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FCC Commissioner Starks Charges Malfeasance by Sprint, Spectrum Sharing Bill, Facebook’s Rules for Pols

Masha Abarinova

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Photo of Geoffrey Starks by the FCC

The Federal Communications Commission announced on Tuesday that Chairman Ajit Pai is issuing an investigation into Sprint’s alleged misappropriation of Lifeline support for 885,000 ineligible accounts. Lifeline is part of the Commission’s Universal Service Fund, helping low-income Americans pay for phone service.

Commissioner Geoffrey Starks said in a statement that Sprint’s misconduct amounts to “corporate malfeasance.”

“Moreover, this announcement directly impacts our review of the proposed merger between Sprint and T-Mobile, one of the largest wireless transactions in FCC history,” he said, “There is no credible way that the merger before us can proceed until this Lifeline investigation is resolved and responsible parties are held accountable.”

Starks added that the Commission currently has multiple high-profile investigations implicating the two companies that remain unresolved. One of which includes allegations of the dangerous and unlawful disclosure of wireless customer geolocation information.

Reps. Doyle and Latta introduce bipartisan bill to promote spectrum sharing

U.S. Representatives Mike Doyle, D-Pa., and Bob Latta, R-Ohio., announced a bill on Tuesday that would promote more efficient sharing of the radio-magnetic spectrum that is assigned for federal use.

The Studying How to Harness Airwave Resources Efficiently Act, H.R.4462, would direct the National Telecommunications and Information Agency in consultation with the Federal Communications Commission to establish a research and development program to explore new ways for multiple federal entities to share the spectrum that has been assigned to them. The bill also authorizes $50 million for the spectrum sharing research and development program.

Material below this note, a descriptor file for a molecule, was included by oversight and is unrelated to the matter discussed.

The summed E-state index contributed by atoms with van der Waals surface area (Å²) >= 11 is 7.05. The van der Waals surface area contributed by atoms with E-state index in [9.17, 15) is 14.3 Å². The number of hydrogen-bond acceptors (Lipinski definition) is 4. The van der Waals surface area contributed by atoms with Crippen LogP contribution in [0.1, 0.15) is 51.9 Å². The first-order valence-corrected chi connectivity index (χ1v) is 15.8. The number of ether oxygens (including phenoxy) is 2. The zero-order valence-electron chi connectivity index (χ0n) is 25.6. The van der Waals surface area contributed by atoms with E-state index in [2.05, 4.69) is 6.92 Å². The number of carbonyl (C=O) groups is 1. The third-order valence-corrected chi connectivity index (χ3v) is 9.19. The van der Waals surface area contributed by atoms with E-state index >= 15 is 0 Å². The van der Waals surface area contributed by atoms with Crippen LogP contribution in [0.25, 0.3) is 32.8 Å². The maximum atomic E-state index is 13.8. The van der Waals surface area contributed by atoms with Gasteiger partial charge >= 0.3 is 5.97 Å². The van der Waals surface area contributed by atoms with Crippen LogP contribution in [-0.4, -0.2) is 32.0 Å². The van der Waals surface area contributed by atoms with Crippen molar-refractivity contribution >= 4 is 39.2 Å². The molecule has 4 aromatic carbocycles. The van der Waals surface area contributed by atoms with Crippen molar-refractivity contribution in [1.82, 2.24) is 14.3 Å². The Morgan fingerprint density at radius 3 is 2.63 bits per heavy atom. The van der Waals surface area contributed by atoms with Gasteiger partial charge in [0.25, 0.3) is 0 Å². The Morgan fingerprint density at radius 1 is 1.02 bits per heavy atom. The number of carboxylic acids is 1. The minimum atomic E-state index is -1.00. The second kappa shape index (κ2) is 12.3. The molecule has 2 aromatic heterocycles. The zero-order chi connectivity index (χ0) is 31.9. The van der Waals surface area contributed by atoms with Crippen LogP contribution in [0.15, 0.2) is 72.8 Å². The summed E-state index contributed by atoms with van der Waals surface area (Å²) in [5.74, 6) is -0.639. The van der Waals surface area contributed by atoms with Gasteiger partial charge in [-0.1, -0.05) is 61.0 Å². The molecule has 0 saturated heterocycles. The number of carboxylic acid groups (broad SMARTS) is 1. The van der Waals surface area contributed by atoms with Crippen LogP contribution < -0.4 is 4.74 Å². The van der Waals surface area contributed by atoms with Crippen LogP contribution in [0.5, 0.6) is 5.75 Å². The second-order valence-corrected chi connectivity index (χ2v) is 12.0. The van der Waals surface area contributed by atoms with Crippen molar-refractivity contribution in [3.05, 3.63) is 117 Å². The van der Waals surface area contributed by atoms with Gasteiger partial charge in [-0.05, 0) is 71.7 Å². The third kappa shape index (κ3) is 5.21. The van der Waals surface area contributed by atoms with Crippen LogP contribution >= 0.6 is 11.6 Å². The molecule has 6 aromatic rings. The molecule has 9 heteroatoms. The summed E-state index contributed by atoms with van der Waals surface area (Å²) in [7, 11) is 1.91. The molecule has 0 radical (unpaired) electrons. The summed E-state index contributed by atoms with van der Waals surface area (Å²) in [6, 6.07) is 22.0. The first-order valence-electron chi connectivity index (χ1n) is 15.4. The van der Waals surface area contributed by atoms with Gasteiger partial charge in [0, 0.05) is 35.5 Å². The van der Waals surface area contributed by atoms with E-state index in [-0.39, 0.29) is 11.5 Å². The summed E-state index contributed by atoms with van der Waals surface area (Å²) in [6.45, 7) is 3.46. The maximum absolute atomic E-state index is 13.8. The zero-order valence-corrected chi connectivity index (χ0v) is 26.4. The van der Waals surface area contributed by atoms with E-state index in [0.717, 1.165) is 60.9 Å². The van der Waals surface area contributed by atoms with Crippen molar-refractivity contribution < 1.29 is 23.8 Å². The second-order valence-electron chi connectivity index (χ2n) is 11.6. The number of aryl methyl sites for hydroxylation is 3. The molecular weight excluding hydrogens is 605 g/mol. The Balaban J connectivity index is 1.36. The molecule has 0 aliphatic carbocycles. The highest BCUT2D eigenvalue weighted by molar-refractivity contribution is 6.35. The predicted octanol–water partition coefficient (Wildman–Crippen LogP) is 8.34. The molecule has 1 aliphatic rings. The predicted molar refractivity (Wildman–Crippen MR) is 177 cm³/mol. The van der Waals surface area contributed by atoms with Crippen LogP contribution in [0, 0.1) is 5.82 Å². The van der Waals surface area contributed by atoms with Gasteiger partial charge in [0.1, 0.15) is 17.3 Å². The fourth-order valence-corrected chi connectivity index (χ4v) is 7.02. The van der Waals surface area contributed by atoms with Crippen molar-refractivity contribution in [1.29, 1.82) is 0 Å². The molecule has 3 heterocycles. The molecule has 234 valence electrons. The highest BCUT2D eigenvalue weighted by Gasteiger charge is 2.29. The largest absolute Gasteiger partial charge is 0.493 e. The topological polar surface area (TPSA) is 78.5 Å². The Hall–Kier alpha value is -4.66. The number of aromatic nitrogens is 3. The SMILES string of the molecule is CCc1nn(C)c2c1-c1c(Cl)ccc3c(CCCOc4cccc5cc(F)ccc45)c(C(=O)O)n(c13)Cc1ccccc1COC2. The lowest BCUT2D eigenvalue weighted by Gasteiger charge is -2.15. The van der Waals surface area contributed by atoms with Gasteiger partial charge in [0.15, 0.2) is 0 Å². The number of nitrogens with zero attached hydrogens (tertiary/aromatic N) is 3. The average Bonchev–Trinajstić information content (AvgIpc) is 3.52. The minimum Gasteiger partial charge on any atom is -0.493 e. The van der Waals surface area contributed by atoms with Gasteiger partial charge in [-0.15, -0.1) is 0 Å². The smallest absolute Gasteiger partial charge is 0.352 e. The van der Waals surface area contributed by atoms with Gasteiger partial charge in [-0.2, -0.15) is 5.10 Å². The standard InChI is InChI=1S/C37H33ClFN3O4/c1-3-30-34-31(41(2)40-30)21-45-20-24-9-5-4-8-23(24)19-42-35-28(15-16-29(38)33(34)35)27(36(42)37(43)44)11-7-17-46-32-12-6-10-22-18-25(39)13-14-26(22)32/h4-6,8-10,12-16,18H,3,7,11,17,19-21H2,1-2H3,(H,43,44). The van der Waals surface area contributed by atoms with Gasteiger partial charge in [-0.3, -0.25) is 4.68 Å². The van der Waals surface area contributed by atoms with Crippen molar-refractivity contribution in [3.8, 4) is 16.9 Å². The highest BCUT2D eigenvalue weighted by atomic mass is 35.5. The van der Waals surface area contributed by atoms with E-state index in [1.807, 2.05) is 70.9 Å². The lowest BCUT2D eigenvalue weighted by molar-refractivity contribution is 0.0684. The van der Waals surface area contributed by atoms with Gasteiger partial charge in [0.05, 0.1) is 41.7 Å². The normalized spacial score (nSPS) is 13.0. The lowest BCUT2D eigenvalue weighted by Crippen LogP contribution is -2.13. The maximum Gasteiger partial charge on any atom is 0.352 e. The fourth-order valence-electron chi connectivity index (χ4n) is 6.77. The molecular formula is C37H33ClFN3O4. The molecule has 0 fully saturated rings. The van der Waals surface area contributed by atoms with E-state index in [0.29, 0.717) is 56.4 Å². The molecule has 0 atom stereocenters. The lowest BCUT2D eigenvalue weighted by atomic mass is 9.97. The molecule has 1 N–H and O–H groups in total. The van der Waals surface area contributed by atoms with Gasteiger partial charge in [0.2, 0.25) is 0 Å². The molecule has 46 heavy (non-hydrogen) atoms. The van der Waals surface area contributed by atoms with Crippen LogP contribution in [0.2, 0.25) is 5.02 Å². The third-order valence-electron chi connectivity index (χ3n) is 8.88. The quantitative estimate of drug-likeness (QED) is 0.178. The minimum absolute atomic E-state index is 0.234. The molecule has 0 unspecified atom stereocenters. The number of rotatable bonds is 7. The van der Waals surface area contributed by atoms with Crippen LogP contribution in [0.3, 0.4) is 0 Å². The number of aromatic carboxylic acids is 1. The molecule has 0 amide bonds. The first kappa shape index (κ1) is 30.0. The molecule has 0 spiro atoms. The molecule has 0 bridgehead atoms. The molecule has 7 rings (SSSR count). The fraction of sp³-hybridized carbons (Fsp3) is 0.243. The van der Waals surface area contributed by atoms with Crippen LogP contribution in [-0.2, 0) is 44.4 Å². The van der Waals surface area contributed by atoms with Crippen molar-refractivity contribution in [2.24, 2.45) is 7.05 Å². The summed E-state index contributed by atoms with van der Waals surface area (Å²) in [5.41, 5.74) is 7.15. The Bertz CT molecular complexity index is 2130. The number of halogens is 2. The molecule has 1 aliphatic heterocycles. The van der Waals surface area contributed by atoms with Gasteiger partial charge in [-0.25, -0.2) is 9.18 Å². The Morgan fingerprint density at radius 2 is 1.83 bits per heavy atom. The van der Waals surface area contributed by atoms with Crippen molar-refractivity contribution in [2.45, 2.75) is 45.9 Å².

“We need to ensure that the federal government uses its spectrum in the most efficient way possible,” said Doyle. “My hope is that this legislation can help the federal government be more a better steward of this precious and limited resource and in so doing facilitate more spectrum for future innovative technologies and increased commercial use.”

“Spectrum is a valuable, limited resource that is widely used for countless federal and commercial purposes – from completing critical defense missions to building a 5G network to connecting to Wi-Fi,” said Latta. “The SHARE Act recognizes that we need to harness the full potential of federally-held spectrum by having the appropriate entities explore ways to efficiently share this important asset.”

Facebook continues to change its guidelines for speech by politicians

Vox reported on Tuesday that Facebook clarified its guidelines on politicians’ online content, saying that “it is not our role to intervene when politicians speak.” However, the site may remove posts if there is evidence that the content could “lead to real world violence and harm.”

Facebook Communications Head Nick Clegg expanded on the policy in a blog post.

“If someone makes a statement or shares a post which breaks our community standards, we will still allow it on our platform if we believe the public interest in seeing it outweighs the risk of harm,” Clegg writes. “From now on we will treat speech from politicians as newsworthy content that should, as a general rule, be seen and heard.”

Last year, Facebook stated that it won’t send politicians’ claims to fact-checking organizations. But if a politician shares previously debunked content, it will be demoted and paired with fact-checker notes — just like it would be on the rest of the platform.

Facebook is balancing these rules with its efforts to remove misinformation, such as political content from outside governments, and dehumanizing speech that encourages violence against minority groups.

In his speech at the Atlantic Festival, Clegg also denounced the prospect of breaking up Facebook, which is currently facing state, federal, and congressional antitrust investigations in the US.

“Pulling apart globally successful American businesses won’t actually do anything to solve the big issues we are all grappling with — privacy, the use of data, harmful content and the integrity of our elections,” he said.

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